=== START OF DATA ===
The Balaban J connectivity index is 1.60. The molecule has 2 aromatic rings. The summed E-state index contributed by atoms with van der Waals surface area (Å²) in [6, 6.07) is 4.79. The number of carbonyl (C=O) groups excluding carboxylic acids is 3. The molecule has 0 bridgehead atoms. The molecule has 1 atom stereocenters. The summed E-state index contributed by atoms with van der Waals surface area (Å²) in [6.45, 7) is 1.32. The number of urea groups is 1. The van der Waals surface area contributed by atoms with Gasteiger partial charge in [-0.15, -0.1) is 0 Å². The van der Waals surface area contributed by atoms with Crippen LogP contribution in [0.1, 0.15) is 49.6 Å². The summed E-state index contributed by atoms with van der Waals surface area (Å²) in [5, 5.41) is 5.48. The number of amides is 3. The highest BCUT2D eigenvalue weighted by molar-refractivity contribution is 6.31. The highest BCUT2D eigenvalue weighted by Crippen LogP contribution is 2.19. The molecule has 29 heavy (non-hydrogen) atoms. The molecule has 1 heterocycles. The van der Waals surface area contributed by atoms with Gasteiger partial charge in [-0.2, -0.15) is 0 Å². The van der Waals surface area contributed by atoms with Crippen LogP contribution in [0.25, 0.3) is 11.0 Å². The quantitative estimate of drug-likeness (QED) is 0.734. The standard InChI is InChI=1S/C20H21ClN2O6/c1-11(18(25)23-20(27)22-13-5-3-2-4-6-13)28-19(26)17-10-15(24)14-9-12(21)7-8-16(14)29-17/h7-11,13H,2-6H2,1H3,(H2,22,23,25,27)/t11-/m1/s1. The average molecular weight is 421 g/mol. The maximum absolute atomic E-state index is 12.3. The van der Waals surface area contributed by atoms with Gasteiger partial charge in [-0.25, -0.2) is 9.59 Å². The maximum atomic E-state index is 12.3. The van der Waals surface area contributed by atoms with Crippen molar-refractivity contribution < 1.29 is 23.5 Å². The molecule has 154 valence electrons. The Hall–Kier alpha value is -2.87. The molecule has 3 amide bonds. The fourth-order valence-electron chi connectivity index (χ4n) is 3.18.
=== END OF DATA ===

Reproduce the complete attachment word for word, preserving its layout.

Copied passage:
The Balaban J connectivity index is 1.60. The molecule has 2 aromatic rings. The summed E-state index contributed by atoms with van der Waals surface area (Å²) in [6, 6.07) is 4.79. The number of carbonyl (C=O) groups excluding carboxylic acids is 3. The molecule has 0 bridgehead atoms. The molecule has 1 atom stereocenters. The summed E-state index contributed by atoms with van der Waals surface area (Å²) in [6.45, 7) is 1.32. The number of urea groups is 1. The van der Waals surface area contributed by atoms with Gasteiger partial charge in [-0.15, -0.1) is 0 Å². The van der Waals surface area contributed by atoms with Crippen LogP contribution in [0.1, 0.15) is 49.6 Å². The summed E-state index contributed by atoms with van der Waals surface area (Å²) in [5, 5.41) is 5.48. The number of amides is 3. The highest BCUT2D eigenvalue weighted by molar-refractivity contribution is 6.31. The highest BCUT2D eigenvalue weighted by Crippen LogP contribution is 2.19. The molecule has 29 heavy (non-hydrogen) atoms. The molecule has 1 heterocycles. The van der Waals surface area contributed by atoms with Gasteiger partial charge in [-0.2, -0.15) is 0 Å². The van der Waals surface area contributed by atoms with Crippen LogP contribution in [0.25, 0.3) is 11.0 Å². The quantitative estimate of drug-likeness (QED) is 0.734. The standard InChI is InChI=1S/C20H21ClN2O6/c1-11(18(25)23-20(27)22-13-5-3-2-4-6-13)28-19(26)17-10-15(24)14-9-12(21)7-8-16(14)29-17/h7-11,13H,2-6H2,1H3,(H2,22,23,25,27)/t11-/m1/s1. The average molecular weight is 421 g/mol. The maximum absolute atomic E-state index is 12.3. The van der Waals surface area contributed by atoms with Gasteiger partial charge in [-0.25, -0.2) is 9.59 Å². The maximum atomic E-state index is 12.3. The van der Waals surface area contributed by atoms with Crippen molar-refractivity contribution < 1.29 is 23.5 Å². The molecule has 154 valence electrons. The Hall–Kier alpha value is -2.87. The molecule has 3 amide bonds. The fourth-order valence-electron chi connectivity index (χ4n) is 3.18.